5. “When Innocence walks to the scaffold at the command of error and of guilt, every step she takes is an advance to glory. Might I be the last victim of that furious spirit of party, by which you are impelled, with what joy would I quit this unfortunate earth, which swallows up the friends of virtue, and drinks the blood of the just!

6. “Truth! Friendship! Country ! — sacred objects, sentiments dear to my heart, — accept my last sacrifice! My life was devoted to you, and you will render my death easy and glorious. Righteous Heaven! enlighten this wretched people, for whom I invoked liberty.

7. Liberty? Ah! that is for noble minds — not for weak beings who enter into a covenant with guilt, and try to varnish cowardice and selfishness with the

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name of prudence; — not for corrupt wretches who rise from the bed of vice, or from the mire of indigence, to feast their eyes on the noble blood that streams from the scaffold.

8. “O, no! Liberty is the portion of a people who delight in humanity, who revere justice, despise flattery, and venerate truth. While you are not such a people, 01 my fellow-citizens, in vain will you talk of liberty. Instead of liberty, you will have licentiousness; and to that you will all in your turns fall victims. You will ask for bread, and will gět — dead bodies ! And at length you will bow down your necks to the yoke, and find your vile refuge in the rule of a despot.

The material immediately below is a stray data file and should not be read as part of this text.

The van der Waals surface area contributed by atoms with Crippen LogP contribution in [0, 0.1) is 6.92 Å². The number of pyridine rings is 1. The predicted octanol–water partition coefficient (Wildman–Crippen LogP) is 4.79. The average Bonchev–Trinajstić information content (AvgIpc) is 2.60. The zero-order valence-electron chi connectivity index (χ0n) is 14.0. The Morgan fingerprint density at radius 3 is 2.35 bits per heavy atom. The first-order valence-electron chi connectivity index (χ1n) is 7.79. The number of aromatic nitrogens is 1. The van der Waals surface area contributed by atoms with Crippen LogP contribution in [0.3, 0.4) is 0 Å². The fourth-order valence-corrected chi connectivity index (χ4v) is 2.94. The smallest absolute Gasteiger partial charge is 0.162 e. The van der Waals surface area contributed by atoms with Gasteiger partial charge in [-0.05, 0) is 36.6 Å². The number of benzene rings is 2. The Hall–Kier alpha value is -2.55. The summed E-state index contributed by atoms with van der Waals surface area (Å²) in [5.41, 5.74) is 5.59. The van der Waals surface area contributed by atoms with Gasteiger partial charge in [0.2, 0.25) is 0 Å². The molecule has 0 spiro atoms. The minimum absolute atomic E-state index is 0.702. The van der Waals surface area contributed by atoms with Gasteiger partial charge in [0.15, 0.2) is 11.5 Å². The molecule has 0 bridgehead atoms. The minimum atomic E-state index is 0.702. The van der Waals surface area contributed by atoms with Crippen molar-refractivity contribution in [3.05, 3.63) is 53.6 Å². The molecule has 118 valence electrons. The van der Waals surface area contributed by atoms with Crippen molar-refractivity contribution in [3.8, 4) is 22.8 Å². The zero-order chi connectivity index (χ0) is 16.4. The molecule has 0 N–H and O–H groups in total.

9. “I make no concealment of my sympathies, my opinions. I know that a Roman mother once was sent to the scaffold for lamenting the death of her son. I know that, in times of delusion and party rage, he who dares avow himself the friend of the proscribed, exposes himself to their fate.

10. “But I do not fear death. I never feared any thing but guilt; and I will not purchase life at the price of a lie. Woe to the times ! Woe to the people, among whom to do homage to disregarded truth is to incur their hate! Happy he who, under such cir. cumstances, is bold enough to defy that hate — as I do!

11. All the eloquence, all the courage, all the feminine beauty of Madame Roland, could not save her from the guillotine. She beard herself sentenced to death, with the air of one who saw in her condemnation merely her title to immortality. She rose, and, slightly bowing to her craven judges, said, with an ironical smile, “ I thank you for considering me worthy to share the fate of the good and great men you have murdered.”

12. As she passed along the corridor, where the

other prisoners had assembled to greet her return, she looked at them smilingly, and, drawing her right hand across her throat, made a sign expressive of cutting off a head. This was her only farewell; it was tragic as her destiny, joyous as her deliverance; and well was it understood by those who saw it.

13. To the last moment did this remarkable woman preserve her presence of mind, her intrepidity, and oven her gayety. A colossal statue of Liberty, composed of clay, like the liberty of the time, stood near the scaffold. Bowing before this statue, as though to do homage to a power for whom she was about to die, she exclaimed, “ O Liberty! Liberty ! how many crimes are committed in thy name !" She then resigned her. self to the hands of the executioner, and in a few seconds her head fell into the basket placed to receive

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1. It is now ten years, 0 Romans! since my brother, Tiberius Gracchus, was elected your trib'une. In what